Living in the Bay we’re fortunate to be around some of the American wine industry’s finest participants, from importers, to bars and shops, to natural winemakers in Sonoma county and beyond. It’s a beautiful place to be and we often find ourselves sharing anecdotes with our pals on that side of the fence. One of my favorite terms used by wine folk is “unicorn wine.” A unicorn wine is a wine that everyone talks about, a wine that everyone wants to drink, but a wine that is very rarely found on shelves or even tucked away in the deepest cellar in Berkeley.
It’s a dreamy concept that instantly makes me think of the tales of grandeur I’ve been hearing for years from some of the elder coffee statesmen that I respect most; romantic rants about the lucid blackcurrant and blackberry flavor of the most exquisite Kenyan coffees; conversations that habitually end with the lament that Kenya just isn’t quite what it used to be, that maybe, although forever and always a complex player, Kenya doesn’t quite offer the power and the purity that it once did.
I would classify today’s Kenya offering as a unicorn coffee. To put it simply, this AA lot from Gachatha offers unadulterated flavor. It’s pure. Its sweetness is perfect. The aromatics are fragrant, fresh peach blossoms. Cup character? Take those sweet floral aromatics and turn them into ripe peach and creme fraiche with a drizzle of wildflower honey on top. The acidity? Dramatic. Think fresh redcurrant, golden raspberry, and the whole dang basket of ripe stone fruits from cherry to apricot. This is the best Kenyan coffee I remember purchasing in years. Maybe ever. We scored the arrival 92. The AB is every bit as sweet and wild, just slightly more contained. A stunner of a coffee nonetheless — we scored it 90 on arrival. If this Gachatha outturn doesn’t rival those mythical lots from the 70’s, 80’s and 90’s, then I say they truly no longer exist. Maybe they never did.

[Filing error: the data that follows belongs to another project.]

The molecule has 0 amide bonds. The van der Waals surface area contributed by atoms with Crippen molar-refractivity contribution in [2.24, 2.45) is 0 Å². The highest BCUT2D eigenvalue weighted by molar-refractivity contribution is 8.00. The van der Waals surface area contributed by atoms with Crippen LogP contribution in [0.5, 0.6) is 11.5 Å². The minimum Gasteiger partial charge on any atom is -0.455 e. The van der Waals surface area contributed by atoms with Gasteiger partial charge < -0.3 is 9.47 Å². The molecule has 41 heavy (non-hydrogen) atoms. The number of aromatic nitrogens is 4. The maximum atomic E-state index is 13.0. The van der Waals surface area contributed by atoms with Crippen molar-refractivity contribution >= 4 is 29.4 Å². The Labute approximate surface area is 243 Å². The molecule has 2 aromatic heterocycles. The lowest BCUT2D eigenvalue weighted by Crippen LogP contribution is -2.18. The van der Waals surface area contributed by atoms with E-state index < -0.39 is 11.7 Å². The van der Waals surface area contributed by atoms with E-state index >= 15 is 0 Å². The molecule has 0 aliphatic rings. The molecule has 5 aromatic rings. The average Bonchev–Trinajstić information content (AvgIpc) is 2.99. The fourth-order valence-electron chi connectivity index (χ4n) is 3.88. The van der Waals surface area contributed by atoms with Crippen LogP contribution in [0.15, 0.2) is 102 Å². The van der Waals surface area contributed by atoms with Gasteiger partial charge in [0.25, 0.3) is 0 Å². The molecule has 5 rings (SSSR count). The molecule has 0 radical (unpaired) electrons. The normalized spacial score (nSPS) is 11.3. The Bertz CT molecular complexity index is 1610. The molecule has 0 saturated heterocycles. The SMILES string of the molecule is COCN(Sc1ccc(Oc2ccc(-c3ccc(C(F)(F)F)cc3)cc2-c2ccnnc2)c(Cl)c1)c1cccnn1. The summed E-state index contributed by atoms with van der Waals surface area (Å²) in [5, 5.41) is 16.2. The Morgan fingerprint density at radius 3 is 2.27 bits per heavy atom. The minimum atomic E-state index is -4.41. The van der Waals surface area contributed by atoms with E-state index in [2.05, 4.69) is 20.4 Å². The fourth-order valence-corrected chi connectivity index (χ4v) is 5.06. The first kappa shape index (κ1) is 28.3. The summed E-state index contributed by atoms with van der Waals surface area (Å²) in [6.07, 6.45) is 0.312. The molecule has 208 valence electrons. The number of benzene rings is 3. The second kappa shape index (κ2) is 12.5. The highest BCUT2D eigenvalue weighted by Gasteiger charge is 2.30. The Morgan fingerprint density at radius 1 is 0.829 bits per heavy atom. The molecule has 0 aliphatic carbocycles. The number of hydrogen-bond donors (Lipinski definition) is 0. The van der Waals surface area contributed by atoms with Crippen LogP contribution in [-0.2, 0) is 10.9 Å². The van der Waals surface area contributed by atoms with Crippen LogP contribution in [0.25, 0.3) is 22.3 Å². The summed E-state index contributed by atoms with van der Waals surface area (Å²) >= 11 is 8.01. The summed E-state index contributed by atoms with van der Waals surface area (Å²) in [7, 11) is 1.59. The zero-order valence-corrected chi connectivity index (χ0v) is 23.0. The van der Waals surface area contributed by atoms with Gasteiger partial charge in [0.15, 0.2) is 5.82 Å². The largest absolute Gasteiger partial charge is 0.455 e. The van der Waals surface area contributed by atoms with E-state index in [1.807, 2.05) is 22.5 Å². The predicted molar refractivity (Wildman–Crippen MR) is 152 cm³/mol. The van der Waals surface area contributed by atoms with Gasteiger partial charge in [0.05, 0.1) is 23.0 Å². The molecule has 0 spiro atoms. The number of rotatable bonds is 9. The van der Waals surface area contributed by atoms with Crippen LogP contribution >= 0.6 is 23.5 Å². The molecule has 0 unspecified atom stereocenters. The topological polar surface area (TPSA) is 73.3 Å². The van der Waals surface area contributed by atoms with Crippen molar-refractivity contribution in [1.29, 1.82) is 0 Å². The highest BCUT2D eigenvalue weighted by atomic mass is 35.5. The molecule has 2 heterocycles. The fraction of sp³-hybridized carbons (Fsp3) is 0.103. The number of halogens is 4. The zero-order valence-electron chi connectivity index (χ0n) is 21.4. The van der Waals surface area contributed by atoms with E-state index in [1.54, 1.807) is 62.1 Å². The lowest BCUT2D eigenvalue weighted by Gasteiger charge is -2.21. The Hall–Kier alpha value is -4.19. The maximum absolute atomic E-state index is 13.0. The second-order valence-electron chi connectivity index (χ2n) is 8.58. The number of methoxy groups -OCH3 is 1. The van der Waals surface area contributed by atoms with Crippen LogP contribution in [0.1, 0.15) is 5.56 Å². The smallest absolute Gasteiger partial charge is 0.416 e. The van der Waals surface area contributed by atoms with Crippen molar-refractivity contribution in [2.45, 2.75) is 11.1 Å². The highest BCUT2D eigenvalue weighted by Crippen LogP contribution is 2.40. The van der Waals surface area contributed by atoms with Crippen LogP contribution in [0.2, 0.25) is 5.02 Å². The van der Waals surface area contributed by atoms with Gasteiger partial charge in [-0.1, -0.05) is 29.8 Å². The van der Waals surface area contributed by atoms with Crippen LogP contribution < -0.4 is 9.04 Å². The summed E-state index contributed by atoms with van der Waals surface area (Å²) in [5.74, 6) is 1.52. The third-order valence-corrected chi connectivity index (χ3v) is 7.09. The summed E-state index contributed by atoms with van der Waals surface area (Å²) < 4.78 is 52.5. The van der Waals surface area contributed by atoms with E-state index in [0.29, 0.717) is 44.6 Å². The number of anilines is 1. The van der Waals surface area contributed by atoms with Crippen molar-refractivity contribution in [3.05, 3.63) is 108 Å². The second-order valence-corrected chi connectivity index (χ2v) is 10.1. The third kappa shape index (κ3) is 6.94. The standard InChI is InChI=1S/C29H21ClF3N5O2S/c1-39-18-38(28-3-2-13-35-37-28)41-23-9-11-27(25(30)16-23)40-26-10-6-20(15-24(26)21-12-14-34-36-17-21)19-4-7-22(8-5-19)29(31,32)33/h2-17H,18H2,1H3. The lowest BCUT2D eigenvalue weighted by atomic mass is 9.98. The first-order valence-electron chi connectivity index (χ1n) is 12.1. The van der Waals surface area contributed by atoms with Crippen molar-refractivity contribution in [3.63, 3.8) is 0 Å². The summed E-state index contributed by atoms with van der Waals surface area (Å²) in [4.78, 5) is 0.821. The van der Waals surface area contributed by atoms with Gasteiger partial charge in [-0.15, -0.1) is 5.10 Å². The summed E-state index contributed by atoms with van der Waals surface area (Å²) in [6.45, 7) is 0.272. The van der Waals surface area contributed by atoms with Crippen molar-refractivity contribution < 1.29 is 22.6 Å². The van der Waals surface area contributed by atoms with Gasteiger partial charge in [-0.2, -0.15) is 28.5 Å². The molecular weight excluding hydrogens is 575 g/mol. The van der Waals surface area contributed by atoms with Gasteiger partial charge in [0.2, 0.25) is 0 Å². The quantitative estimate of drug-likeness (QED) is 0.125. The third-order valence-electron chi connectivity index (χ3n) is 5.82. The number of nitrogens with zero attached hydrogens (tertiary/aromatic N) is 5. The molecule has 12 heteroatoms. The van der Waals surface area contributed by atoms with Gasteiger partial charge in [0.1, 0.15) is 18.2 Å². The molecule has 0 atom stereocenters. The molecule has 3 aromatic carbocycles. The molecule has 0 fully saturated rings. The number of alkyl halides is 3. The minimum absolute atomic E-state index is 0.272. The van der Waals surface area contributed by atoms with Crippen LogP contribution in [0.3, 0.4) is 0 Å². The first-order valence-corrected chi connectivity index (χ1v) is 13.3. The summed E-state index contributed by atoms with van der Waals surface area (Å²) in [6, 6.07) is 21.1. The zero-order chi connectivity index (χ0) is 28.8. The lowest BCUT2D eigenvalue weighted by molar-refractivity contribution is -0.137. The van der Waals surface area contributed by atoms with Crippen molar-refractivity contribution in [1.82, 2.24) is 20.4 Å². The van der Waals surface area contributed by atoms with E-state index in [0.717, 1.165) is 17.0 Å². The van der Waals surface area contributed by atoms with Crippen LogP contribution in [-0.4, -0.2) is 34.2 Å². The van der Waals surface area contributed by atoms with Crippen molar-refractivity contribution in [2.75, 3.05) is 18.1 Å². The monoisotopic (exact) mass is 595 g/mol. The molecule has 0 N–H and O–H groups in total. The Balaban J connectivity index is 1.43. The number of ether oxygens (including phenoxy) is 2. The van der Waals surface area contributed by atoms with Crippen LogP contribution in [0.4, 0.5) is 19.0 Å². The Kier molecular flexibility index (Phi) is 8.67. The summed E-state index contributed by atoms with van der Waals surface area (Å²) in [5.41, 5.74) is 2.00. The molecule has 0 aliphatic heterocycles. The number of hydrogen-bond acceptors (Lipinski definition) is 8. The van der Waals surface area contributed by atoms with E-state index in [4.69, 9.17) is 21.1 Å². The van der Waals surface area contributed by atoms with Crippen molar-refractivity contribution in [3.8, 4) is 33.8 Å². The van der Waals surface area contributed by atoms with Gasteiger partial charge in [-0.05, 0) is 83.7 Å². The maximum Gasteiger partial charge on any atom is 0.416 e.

The farmer members of Gachatha received nearly 85 Kenyan Schillings per kilo of cherry for this outturn, one of the single highest prices paid for a lot in the entire country this season. This is the second consecutive year that Red Fox and C. Dorman have paid to keep these folks at the head of the class.